Larry Smith and Echo Company were defending Hill 881 when Larry was wounded in the rear by a grenade. The Corpsman was already dead, so one of Larry’s fellow Marines picked out the shrapnel with a knife and filled the wound with iodine. After they fought off the attackers, the Marines commenced the grim task of picking up their dead and wounded. The M-16 rifle was newly issued and many of them would jam after the first shot was fired. Larry said that many of the dead Marines were found with their jammed rifles with only one shot fired. The NVA had lost around 1,000 men and a bulldozer was flown in to dig ditches to bury them. Soon after that, Army units were brought in to relieve the Marines on Hill 881 and they were evacuated to their base camp at Khe Sahn. They resumed their patrols after that.
Echo Company, 2nd Battalion, 3rd. Marine Division [Pvt. Larry Smith, front row, extreme left] [Photo: Charlotte Spurlin]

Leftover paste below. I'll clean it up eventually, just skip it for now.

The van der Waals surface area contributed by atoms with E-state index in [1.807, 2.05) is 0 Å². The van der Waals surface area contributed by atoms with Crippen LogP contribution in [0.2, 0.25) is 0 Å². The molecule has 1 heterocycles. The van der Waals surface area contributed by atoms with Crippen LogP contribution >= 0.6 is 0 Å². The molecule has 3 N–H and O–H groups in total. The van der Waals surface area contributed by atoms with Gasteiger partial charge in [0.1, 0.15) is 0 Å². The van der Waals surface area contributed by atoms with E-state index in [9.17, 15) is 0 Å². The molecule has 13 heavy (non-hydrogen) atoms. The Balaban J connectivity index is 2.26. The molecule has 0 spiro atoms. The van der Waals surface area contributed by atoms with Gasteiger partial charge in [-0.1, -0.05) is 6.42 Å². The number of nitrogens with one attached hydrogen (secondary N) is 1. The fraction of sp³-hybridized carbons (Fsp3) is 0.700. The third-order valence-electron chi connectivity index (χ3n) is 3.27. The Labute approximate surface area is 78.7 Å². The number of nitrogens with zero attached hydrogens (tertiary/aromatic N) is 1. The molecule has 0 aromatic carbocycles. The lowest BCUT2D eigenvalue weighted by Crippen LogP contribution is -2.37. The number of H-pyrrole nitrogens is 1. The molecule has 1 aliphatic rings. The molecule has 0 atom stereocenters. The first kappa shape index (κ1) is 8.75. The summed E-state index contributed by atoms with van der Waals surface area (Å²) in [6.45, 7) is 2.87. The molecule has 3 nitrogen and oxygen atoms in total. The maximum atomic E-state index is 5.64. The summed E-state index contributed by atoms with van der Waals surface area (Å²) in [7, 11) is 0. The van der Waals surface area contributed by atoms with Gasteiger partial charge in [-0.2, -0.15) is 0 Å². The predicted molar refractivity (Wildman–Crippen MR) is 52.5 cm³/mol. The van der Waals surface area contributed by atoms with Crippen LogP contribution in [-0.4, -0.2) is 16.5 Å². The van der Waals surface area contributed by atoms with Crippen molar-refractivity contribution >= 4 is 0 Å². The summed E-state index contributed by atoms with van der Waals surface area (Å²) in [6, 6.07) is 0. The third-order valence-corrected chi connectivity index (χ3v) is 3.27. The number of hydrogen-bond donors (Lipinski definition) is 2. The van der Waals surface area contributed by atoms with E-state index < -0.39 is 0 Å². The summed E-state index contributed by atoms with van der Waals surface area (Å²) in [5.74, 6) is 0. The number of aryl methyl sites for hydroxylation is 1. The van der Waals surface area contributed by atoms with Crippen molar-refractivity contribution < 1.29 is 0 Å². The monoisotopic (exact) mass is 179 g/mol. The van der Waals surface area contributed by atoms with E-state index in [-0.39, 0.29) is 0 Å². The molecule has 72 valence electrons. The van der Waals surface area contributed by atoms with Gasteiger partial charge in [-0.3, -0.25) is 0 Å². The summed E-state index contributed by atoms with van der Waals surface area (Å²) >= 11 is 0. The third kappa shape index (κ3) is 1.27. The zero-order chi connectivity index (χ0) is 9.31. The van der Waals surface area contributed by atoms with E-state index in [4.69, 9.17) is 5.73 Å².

In August 1967, Echo Company was sent to assist Golf Company which had been ambushed near a church. Most of Echo Company were riding on the backs of tanks as they neared the area when they were also ambushed. Larry was wounded again, this time from fragments of an RPG [rocket propelled grenade] that hit the side of the tank. The tank returned fire, hitting the church and causing the NVA to run outside where they were killed. With no Corpsman available, Larry had to depend on his buddies to pick out the grenade fragments. Once again, the only medication was an ample supply of iodine. After a short recovery period at the base camp, Echo Company resumed their area patrols. Larry Smith had been meritoriously promoted to Sergeant.